Keep looking for your people, and to find them, reach out to people you aren't sure are your people. Be yourself and reach out. Show up with your signature kindness, share your searing sarcasm. Like everything, or like nothing. Just be exactly who you are, but give people an opportunity to sign up for that by connecting with them where you already love to be. And that can be inside Instagram, at your favourite coffee shop or inside a boardroom.
When you find someone you click with? Make face time a priority, hop on Skype with each other, take a road trip and soak them up. They'll light the best kind of fires in you.
Do what you love with tenacity, while checking what works.
One of the things that kept coming up was that everyone is figuring this out as they go along. We're all learning about new ideas and tactics, and trying them out as best we can. We're all following our interests and passions, and seeing where they lead.
No matter how different our projects were, what we had in common is that we were highly motivated, had multiple people to draw on for support, and we're all tuned into the results of our work. We don't hang our worth on those results, and it might be casual or formal, but diligently checking them was part of everyone's process.
Even if you're not sure exactly what to do next, the act of measuring and watching your results (in page views or dollars earned) is a surefire way to deepen your understanding of what works for you, and what your audience loves.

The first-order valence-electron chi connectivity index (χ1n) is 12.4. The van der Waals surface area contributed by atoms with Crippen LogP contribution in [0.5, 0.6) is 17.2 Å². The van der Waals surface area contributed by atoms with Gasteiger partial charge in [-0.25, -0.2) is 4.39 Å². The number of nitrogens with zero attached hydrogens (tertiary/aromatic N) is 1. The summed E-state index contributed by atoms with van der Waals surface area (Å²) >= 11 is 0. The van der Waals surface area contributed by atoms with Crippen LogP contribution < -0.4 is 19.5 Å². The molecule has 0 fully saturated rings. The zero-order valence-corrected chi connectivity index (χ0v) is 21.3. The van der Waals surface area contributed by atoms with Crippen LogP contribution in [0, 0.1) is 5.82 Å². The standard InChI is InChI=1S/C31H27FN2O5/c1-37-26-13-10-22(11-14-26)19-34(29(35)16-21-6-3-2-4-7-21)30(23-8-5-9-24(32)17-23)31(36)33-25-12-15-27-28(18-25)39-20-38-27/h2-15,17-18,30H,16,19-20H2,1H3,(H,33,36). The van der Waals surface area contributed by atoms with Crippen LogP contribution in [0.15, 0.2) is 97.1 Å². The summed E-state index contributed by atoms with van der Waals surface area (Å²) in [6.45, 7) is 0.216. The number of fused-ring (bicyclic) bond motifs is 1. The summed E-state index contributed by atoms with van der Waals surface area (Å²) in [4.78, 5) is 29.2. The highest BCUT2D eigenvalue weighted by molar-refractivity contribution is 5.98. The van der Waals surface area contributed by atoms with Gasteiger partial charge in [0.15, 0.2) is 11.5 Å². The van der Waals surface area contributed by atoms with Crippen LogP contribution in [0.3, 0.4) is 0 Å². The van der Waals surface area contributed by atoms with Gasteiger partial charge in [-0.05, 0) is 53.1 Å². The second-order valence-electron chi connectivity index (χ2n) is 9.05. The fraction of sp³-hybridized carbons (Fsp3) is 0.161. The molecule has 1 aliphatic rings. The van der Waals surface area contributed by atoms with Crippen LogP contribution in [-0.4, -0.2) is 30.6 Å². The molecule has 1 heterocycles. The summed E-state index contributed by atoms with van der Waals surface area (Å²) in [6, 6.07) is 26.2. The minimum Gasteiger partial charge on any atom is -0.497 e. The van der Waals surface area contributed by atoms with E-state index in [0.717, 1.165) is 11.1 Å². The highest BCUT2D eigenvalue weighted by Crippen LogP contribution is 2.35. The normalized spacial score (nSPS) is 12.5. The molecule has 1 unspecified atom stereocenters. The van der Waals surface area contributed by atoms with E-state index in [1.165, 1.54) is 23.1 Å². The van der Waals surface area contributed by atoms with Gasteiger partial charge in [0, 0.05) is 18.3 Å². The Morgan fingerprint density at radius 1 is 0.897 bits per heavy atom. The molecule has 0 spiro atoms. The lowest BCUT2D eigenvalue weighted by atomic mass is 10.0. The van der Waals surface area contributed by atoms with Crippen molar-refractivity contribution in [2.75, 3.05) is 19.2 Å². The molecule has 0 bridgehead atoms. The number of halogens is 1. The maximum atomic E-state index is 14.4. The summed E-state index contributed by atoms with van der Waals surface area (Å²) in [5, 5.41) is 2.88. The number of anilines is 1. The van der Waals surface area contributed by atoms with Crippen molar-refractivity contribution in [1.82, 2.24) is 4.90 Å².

Having friends, online or offline, to talk about what's frustrating you, what you love and what's working in your business is priceless. You'll learn more together to you will alone.
Be a good human.
This one sounds obvious or like an afterthought, but it bears mentioning. The people we admire on the Internet are flooded with email and messages from people asking a lot of them, every day. You really can't underestimate how confusing, spammy or sketchy those requests are.
The best way to stand out is to treat other people how you would like to be treated. Get to know their projects. Consider how you can help them, or their audience. Connect with people before you reach out. Stay in touch for a while. Support their work, share it with your friends and be engaged in their online world. Then be succinct and reach out with a clear request, in a genuine place.
(If you can't say it in a few sentences, your idea isn't ready yet.)
Finding your people online is like dating. It takes a while to figure out who you're looking for, and how you like to connect. And realistically, you're going to make mistakes, not hear back, and catch people at the wrong time in their lives.
If you're trying to find your people with the hopes of growing your business or passion project, start with peers. In fact, start by connecting more intentionally people you're already friendly with, and asking how you can help them. From there, maintain your relationships and find more
From there, maintain your relationships and find more like-minded people with audiences about the same size as yours to collaborate with. Not only will you have more friends who get you, but you can all quickly double or triple your audience by collaborating together. By that time, you'll be a pro with a quickly growing audience and you won't just feel in the loop, you'll have created your own loop where a high tide raises all ships.
You aren't going to become close friends with everyone you come across online, and that's not the goal. But being a supportive, real person, and doing good work in public goes a long way.
For instance, this winter it took me all the way to Mexico.